The House of Sand Andrucha Waddington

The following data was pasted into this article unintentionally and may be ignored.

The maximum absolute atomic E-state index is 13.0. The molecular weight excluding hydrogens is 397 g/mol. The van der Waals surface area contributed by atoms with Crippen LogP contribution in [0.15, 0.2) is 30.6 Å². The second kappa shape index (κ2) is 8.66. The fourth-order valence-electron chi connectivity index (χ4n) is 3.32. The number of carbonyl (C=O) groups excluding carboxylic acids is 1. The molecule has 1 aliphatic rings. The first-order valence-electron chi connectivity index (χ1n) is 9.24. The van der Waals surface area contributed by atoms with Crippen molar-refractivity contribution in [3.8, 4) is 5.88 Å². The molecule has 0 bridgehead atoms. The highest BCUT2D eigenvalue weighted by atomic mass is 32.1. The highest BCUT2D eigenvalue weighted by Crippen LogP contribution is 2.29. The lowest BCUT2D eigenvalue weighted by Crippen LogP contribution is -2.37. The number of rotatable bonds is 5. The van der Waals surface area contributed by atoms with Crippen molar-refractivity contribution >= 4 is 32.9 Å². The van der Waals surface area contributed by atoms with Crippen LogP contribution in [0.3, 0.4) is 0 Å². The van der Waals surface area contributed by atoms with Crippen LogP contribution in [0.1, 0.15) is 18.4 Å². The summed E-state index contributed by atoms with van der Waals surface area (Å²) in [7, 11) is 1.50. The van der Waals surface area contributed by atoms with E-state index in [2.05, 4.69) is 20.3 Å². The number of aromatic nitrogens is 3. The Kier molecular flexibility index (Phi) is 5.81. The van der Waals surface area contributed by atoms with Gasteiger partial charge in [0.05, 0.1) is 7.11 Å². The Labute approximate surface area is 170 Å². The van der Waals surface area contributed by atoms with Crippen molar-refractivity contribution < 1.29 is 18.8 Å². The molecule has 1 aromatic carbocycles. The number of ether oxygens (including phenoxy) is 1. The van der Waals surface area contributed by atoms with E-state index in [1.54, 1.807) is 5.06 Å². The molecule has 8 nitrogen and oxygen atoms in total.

Stephen King once described Kubrick’s The Shining as "a big, beautiful automobile with no engine in it.” That’s the way I feel about this Brazilian movie, which is made to the highest standards of craft but somehow fails to compel. It’s the early 20th century and Fernanda Torres is the unlucky wife of crazy husband Ruy Guerra. With Torres’s mother Fernanda Montenegro in tow, the hubby drags the family out to a remote desert location and endeavours to build a house in the sand. He dies comically, which spares his wife the pain of her marriage but also strands her out on the coast with no means of getting back to civilisation. Torres is sensational as the beleaguered protagonist but the movie that surrounds her is somehow too pretty for its own good. Director Andrucha Waddington makes the location so shabby chic perfect that he sucks all of the angst out of the proceedings. Ricardo Della Rosa’s cinematography is immaculate but that’s not such a good thing — the film doesn’t make the location unpalatable, instead inviting us to crawl into the aestheticised dunes and have a nap. The melodrama involving travelling scientists is strangely subdued, as is most of the rest of the intrigue; it might be nice if you’re looking for frame blow-ups to hang on your wall but it isn’t the stuff of compelling cinema. There are people who eat this stuff up, and more power to them, but I was strangely unmoved at the end, as if I hadn’t seen a movie at all. The only extra is a lengthy but dull "making of” documentary. (Sony)